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Q- What is your profession and tell me about yourself, your background

A-  Construction Professional, started in the industry as a boilermaker apprentice in 1987 for a heavy earthmoving and structural fabricator/erector. On completion of the apprenticeship I moved to central Queensland and began working maintiance and construction jobs ranging from coal fired power stations , cyanide facilities, alumina refineries, aluminum smelters, explosive plants, glass manufacturing facilities, acid plants and also ship refits for the South pacific Navy. After some time in the industry I left to study a bachelor of science, applied Biology industrial chemistry (Central Queensland University). During this I worked part time for the department of primary industries as a field hand doing research for the barrier reef and sugar cane industry. Before completion of this I returned to the construction industry and continued both study and work.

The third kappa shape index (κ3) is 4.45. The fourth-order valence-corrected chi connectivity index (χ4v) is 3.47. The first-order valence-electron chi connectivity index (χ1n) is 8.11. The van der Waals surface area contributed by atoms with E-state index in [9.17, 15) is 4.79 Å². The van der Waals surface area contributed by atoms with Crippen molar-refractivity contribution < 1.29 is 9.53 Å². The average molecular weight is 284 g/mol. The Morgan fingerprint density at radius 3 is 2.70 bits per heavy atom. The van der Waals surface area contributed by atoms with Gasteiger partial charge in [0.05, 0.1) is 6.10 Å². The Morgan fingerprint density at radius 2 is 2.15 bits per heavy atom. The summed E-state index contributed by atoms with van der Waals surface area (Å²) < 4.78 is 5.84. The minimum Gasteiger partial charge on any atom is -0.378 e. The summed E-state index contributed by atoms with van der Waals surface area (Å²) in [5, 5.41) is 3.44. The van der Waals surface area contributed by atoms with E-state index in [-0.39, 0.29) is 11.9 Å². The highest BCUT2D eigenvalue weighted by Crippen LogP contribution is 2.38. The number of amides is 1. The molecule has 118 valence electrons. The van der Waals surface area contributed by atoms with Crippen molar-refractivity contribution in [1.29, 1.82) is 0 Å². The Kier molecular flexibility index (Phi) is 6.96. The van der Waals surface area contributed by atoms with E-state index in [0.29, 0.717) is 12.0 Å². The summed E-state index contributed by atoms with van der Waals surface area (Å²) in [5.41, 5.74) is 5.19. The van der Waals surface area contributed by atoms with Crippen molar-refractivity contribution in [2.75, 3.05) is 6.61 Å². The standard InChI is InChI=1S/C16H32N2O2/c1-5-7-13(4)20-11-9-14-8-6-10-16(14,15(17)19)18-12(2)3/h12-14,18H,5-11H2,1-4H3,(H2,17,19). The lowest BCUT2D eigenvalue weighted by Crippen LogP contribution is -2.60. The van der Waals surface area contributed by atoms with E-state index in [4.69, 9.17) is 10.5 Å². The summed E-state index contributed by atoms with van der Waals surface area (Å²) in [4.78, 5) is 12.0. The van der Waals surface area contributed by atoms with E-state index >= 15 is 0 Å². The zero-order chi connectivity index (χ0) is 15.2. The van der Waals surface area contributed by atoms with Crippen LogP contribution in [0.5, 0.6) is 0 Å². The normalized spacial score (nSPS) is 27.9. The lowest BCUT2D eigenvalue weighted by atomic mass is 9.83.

After numerous years working my way up to a superintendent level for various companies I Joined Bechtel on the Camalco project in Gladstone in 2003 as a seconded CBI supervisor. I then worked fly in fly out for CBI on the north west shelf and later joined Bechtel again in 2008 for Yarwun stage 2. From their I moved to Worsley for 3 years and then Wheatstone for 4 years, currently still with Bechtel working pre feeds in Houston Texas USA.

Q- What drove you to choose this career path?

A- I have always enjoyed building even as a child building model airplanes, go carts, cubby houses, the reward is in finishing a build and the sense of accomplishment associated with providing a good product.